11 New Picture Books, July 2020
Your Name Is a Song by Jamilah Thompkins-Bigelow, illustrated by Luisa Uribe
A beautiful, beautiful story that helps a little girl find the music in her own name. Kora-Jalimuso’s momma helps her feel the heart, the beat, the love, in all names, including her own. Even though it’s difficult for Kora-Jalimuso when her teacher can’t say her name, a boy looks scared when she says her name, or the kids at recess say her name sounds made up. Her wise momma encourages Kora-Jalimuso to see that names are the songs of dreamers. Names like Lamika, Ta’jae, and Ahlam. Kora-Jalimuso returns to school with bravery and understanding…then she shows everyone, including her teacher, how to sing her name…KO-raj DJAAAA-lee-MOOOO-so.
Don’t Wake the Dragon by Bianca Schulze, illustrated by Samara Hardy
Engage the readers on your lap with a playful, interactive romp around the castle. But be very careful…You don’t want to wake the dragon. Read about the castle’s noisy people like the knights and the cook, then check to see if the dragon is still sleeping. If she is, keep her asleep by stroking her back or rocking the book. What will you do when the dragon wakes up? (Sing her a lullaby, of course!) What a charming adventure with captivating illustrations, this is sure to capture young readers’ attention from beginning to end.
Catch That Chicken! by Atinuke, illustrated by Angela Brooksbank
AFRICAN CULTURE / GROWTH MINDSET
Another winning book from Atinuke filled with African culture, exquisite mixed-media art, and the perfect amount of text. While other kids might be speedy at spelling or braiding hair, Lami is the speediest, bravest chicken catcher. One day, she runs too fast up a baobab tree and falls down, spraining her ankle. Her Nana Nadie gives her some advice, “It’s not quick feet that catches chickens — it’s quick thinking.” Lami takes the advice and figures out how to catch chickens by making them come to her.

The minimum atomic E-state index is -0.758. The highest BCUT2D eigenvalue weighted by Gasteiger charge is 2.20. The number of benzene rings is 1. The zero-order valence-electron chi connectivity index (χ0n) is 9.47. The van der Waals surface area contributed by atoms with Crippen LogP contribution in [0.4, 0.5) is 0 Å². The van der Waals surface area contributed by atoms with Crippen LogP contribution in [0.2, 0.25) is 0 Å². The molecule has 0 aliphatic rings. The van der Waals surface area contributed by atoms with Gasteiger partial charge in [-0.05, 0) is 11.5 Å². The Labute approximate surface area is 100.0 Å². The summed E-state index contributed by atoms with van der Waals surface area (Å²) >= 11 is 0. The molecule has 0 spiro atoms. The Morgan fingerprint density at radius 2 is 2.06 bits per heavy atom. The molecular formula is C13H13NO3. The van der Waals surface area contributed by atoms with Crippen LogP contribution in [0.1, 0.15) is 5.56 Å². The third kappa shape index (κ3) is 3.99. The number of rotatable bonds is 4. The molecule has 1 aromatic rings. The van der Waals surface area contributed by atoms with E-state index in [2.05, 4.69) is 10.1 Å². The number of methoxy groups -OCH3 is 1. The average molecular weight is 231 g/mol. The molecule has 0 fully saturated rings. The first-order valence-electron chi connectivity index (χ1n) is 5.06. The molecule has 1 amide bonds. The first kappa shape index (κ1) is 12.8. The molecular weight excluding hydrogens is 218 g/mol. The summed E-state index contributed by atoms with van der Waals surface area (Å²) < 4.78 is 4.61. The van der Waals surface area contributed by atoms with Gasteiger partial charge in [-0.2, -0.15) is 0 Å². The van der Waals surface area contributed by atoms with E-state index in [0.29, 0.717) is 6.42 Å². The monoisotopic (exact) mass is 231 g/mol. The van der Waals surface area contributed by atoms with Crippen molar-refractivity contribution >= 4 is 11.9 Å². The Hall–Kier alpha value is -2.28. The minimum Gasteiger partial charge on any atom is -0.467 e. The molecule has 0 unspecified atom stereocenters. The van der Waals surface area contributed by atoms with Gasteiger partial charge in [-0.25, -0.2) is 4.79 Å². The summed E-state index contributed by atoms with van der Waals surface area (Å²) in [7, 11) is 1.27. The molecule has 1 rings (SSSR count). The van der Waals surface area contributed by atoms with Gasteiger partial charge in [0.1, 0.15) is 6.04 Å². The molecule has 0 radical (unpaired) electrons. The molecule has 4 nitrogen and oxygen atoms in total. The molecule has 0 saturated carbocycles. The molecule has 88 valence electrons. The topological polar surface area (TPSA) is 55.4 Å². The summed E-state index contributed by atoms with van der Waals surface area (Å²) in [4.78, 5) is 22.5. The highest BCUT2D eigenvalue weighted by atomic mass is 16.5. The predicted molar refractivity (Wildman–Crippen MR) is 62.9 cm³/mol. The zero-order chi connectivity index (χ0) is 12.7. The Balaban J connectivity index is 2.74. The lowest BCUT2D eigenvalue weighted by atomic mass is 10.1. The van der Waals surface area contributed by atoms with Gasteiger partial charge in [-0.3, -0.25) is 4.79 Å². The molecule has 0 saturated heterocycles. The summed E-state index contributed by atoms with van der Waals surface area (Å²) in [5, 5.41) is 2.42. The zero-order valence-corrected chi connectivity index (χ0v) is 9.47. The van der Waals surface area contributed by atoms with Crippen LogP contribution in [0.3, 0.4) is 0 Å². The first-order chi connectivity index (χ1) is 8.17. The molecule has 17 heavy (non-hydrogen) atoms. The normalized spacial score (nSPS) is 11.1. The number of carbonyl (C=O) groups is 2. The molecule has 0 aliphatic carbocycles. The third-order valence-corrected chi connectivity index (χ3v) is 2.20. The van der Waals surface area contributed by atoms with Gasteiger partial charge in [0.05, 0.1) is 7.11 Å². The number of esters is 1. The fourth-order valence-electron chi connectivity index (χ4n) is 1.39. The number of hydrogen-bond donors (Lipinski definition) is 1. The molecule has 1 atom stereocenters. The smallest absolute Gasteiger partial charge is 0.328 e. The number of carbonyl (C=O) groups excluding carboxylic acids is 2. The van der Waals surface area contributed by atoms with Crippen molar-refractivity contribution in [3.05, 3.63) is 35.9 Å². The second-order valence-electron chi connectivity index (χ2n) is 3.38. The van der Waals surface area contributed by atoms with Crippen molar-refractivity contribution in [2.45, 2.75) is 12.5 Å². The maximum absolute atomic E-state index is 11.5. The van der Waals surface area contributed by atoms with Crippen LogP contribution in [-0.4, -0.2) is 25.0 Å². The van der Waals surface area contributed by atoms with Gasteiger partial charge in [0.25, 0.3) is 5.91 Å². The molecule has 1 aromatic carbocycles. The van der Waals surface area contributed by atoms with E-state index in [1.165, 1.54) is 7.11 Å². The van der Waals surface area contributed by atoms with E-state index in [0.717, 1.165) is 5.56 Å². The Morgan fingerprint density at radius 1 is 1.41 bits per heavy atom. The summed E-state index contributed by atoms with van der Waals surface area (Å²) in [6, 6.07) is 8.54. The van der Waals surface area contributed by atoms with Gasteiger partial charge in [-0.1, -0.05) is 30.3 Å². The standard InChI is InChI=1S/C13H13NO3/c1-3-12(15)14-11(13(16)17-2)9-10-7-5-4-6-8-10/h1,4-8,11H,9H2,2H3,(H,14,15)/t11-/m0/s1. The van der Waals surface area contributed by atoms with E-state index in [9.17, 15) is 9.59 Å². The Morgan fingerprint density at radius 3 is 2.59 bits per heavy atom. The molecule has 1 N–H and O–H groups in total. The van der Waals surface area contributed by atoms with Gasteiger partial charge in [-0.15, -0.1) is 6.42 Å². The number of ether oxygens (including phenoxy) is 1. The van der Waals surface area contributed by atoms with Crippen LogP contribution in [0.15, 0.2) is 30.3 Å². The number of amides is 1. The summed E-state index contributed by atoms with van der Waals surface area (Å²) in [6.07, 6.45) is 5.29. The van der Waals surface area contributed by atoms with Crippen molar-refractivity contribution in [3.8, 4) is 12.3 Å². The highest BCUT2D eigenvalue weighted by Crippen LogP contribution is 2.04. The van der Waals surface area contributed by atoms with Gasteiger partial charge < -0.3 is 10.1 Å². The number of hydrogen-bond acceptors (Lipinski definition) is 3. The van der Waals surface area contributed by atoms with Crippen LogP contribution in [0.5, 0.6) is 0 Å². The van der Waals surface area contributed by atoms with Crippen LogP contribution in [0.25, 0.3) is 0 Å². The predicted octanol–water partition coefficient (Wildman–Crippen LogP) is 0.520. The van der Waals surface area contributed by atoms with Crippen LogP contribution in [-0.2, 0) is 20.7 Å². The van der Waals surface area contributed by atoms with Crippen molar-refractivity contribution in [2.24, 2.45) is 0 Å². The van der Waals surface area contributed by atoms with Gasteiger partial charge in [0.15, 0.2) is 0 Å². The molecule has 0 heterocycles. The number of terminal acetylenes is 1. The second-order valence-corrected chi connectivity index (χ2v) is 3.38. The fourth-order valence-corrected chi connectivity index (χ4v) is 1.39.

Over in the Woodland by Nicole Abreu and Shar Abreu, illustrated by Susanna Covelli
MYTHICAL CREATURES / COUNTING
Epically gorgeous artwork depicting mythical creatures with gentle photorealistic images. “Over in the Woodland” begins every page, then continues to describe the creatures that live there; creatures like the noble griffin pride or the strong father cyclops and his cyclops children three. Rhyming, sparse yet powerful text.
Speak Up by Miranda Paul, illustrated by Ebony Glenn
Kids of different skin colors and cultures show the myriad of examples in this book about speaking up when you’re lonely and need friends, when someone spreads an untrue rumor, when someone gets your name wrong, and many more realistic scenarios
Southwest Sunrise by Nikki Grimes, illustrated by Wendell Minor
MOVING TO A NEW HOME / NATURE
A little boy is sad to leave New York and move to New Mexico where he observes the beauty of the natural landscape in a multitude of sensory details that show the desert’s beauty. “Hot red firewheel flowers! Their tips flame yellow-orange across the canyon.” I absolutely ADORE Grimes’ writing and recommend it for any classroom as a mentor text. You’ll be transported to the boy’s new home and be glad you got to experience it.
Added to: Mentor Texts to Teach Descriptive, Sensory Writing
Bunnies on the Bus by Philip Ardagh, illustrated by Ben Mantle
A crazy, careening bus of bunnies drives through the town wreaking havoc. Rhyming, repetition, and silliness will crack up the readers on your lap.
Bedtime Bonnet by Nancy Redd, illustrated by Nneka Myers
Getting ready for bed means preparing hair and putting on her hair covering but it takes this little girl a lot of looking around the house to find her bonnet…and it’s on her grandpa’s head! Black culture, a loving family, and a sweet nighttime ritual combine into a winning storybook.
Choo-Choo School by Amy Krouse Rosenthal, illustrated by Mike Yamada
Filled with puns galore, readers will love the wordplay throughout this school day of a group of trains. What do they do all day? Math, teamwork, snack time, music, and much more.
Wombat Goes to School by Jackie French and Bruce Whatley
This wombat narrates all about his first day of school in simple text which is paired with simple yet illuminating illustrations. It’s so funny and you’ll love the wombat’s charming personality.
Wherever I Go by Mary Wagley Copp, illustrated by Munir D. Mohammed
REFUGEES / IMMIGRATION / IDENTITY
Meet a brave girl filled with imagination, hope, and stories who lives in a refugee camp. She shares about her in the camp, helping her family, and playing with cousins. When she leaves the camp and arrives at her new home, she is sad but also remembers that she brings with her the stories and memories of her life at the camp. Gorgeous, dramatic illustrations!